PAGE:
It’s a strange feeling being a mother of a young child in these chaotic times. COVID and the lockdown changed the narrative of what being a parent means. As a mother of an only child, I still allowed him a lot of freedom, but I was monitoring him like a tigress. Anyone or anything that meant him harm was going to have to go through me. Ray—more important than anyone else just because he is my son and it’s not
just viruses and pedophiles I have to protect him from. There are bullies, bigots fanatics, stereotypes, peer pressure, and an outdated education system… this can take up the whole broadsheet. But you get what I mean. I am (or was rather) the tigress teaching her cub how to survive. This is a story of how Ray showed me that I have nothing to worry about.
2022 — 2023 proved to be a big year for us. We finally decided to travel. Nothing was going to stop us. Our first trip was to Mumbai during the monsoon which opened up his world. He saw the sea for the first time and it shook him. His face changed. No geography lesson came close to the real thing. Our second trip was to Goa. This was a family thing and he befriended the sea this time—tasting its water, challenging the waves, and contemplating swimming across to Dubai (on the condition that I (accompanied him). The sea was kind this time and Ray appreciated her generosity.
One day though we decided to take him to a waterpark. He was very excited. The moment we got there, he jumped into the paddling pool and tried the little slides. He tried to swim in one of the deeper pools and was partially successful. I was perfectly happy. I hate public poolsand the place seemed safe enough to not need me to be in the water with him. So I let go of the tigress and allowed him to run around and
have fun with little supervision. Just when I was getting comfortable, I suddenly saw him running to the giant slides. There were three giant slides in this particular park. I ran after him. When we got to the top, he looked down all three of them and chose the one he wanted to slide down. I grilled the attendant there about its safety and he was able to assure me that the worst thing that could happen was that Ray
would get stuck.
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himself down to the end of the slide was probably one of the most annoying things the slippy slide attendant had to witness. I was laughing and took out my phone to take a video (For my own entertainment only. Am not sharing it with anyone).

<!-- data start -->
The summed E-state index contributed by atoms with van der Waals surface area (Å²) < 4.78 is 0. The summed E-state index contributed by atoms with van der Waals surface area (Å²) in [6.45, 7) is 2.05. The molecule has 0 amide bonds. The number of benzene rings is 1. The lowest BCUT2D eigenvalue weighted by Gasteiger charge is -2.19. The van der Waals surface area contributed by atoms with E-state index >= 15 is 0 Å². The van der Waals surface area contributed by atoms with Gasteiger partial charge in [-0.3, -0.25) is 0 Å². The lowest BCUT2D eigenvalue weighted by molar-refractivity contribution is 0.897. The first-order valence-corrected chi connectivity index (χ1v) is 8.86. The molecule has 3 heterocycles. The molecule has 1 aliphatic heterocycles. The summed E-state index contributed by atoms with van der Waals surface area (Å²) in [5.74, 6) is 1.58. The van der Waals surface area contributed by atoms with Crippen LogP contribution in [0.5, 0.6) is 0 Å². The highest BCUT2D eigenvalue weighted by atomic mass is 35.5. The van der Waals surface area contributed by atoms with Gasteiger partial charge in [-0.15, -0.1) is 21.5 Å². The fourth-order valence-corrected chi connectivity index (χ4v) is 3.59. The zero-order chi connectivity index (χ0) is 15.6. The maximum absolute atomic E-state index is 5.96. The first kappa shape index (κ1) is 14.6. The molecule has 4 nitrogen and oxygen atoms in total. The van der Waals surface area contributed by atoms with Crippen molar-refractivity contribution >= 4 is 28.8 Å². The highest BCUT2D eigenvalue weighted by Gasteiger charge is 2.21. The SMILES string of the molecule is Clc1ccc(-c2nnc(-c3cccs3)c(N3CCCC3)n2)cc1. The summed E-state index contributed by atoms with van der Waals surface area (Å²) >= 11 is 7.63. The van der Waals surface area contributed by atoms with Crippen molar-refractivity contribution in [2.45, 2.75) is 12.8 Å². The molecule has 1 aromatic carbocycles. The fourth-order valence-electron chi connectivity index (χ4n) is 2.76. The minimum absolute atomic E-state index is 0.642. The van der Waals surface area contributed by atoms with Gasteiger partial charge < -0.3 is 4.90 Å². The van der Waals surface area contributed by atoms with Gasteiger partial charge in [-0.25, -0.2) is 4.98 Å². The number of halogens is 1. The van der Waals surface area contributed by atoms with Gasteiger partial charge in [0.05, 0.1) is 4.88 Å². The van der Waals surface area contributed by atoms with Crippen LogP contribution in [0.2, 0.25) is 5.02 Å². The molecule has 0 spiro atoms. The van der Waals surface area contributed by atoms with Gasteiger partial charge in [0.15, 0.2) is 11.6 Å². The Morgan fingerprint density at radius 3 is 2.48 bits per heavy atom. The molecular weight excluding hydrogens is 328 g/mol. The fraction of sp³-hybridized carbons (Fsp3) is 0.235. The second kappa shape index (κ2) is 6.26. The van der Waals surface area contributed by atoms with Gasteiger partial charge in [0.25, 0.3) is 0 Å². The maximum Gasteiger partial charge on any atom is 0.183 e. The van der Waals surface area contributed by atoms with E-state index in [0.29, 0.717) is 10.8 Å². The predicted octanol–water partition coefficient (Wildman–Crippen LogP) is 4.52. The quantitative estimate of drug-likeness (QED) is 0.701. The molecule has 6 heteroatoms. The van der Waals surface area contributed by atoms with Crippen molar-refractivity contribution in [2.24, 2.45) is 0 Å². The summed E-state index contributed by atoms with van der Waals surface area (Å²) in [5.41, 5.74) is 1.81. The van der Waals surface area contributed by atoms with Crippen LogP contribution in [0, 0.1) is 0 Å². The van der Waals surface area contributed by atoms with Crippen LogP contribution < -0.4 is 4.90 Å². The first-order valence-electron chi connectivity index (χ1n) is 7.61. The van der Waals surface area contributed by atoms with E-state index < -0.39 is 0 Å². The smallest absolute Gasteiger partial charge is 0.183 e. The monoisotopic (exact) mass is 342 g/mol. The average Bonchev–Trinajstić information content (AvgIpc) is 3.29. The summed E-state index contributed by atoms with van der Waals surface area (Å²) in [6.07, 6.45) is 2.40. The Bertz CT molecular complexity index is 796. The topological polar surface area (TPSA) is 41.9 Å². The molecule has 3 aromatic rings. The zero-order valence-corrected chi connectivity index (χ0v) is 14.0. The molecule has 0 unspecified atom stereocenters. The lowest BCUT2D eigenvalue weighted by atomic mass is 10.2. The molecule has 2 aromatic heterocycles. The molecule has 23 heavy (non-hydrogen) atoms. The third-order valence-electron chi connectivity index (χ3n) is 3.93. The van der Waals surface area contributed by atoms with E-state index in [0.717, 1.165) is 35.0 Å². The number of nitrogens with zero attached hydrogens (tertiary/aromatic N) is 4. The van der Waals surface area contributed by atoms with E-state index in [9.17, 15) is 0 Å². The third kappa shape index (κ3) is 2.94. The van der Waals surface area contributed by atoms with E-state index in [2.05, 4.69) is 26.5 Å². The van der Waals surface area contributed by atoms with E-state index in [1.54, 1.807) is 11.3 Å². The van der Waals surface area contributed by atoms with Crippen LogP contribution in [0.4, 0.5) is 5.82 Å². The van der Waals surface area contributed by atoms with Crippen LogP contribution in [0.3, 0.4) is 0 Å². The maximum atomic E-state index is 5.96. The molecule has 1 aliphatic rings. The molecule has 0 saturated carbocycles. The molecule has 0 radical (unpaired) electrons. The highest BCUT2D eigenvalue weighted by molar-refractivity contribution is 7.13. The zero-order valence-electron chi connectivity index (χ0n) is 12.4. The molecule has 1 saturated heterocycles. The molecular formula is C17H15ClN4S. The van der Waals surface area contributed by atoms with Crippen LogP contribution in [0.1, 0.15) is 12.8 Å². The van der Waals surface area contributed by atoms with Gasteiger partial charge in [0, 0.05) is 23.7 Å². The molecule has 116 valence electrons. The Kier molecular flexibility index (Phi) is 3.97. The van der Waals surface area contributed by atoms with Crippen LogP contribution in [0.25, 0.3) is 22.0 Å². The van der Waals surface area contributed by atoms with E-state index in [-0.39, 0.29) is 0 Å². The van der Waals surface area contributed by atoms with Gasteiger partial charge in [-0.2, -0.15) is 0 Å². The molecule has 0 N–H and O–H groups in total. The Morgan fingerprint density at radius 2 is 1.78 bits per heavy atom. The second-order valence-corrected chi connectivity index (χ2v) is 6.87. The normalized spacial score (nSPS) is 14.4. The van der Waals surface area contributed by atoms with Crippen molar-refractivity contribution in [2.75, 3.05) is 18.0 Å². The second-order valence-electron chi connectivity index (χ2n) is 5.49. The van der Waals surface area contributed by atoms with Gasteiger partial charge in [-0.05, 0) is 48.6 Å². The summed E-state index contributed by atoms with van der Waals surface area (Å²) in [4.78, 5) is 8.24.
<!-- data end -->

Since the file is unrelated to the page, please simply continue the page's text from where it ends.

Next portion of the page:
Then he came back up for the last time—his time for the third slide. For this particular one, the attendant told him that he had to be on his tummy and slide down head first. Ray got on the sliding mat and was listening intently to the instructions and then he just said, “No.” My heart broke a little. I really wanted him to try doing something that scared him—something outside his comfort zone.
The attendant (who spoke only Hindi to Ray BTW) kept selling the third slide to him. I was also pushing him to give it a go. He got on the mat again and looked down the giant slide and again got on his feet and said, “No. I don’t want to do this.” I kept quiet. I did not want to force him, but at the same time, I really wanted him to face his fear. So I remained silent waiting for him to decide. The attendant, however, was not silent at all. He said, “Agar yeh nahi kar paoge to bohut kuch nahi kar paoge zindagi mein (if you cannot do this then you will not be
able to do a lot of things in life).”
Ray looked at him—this 40-year-old or so male attendant of the giant slide in a water park in Goa and said, “Main sirf dus saal hoon. (I’m just ten years old).”
He got off the slide and walked down to join the rest of the group. The tigress in me smiled and retreated. I just looked at the attendant apologetically and walked away quite proud that Ray took a stand and voiced it so eloquently.
(This piece has been written by Dalariti Nongpiur with illustrations by Hazel Kharkongor)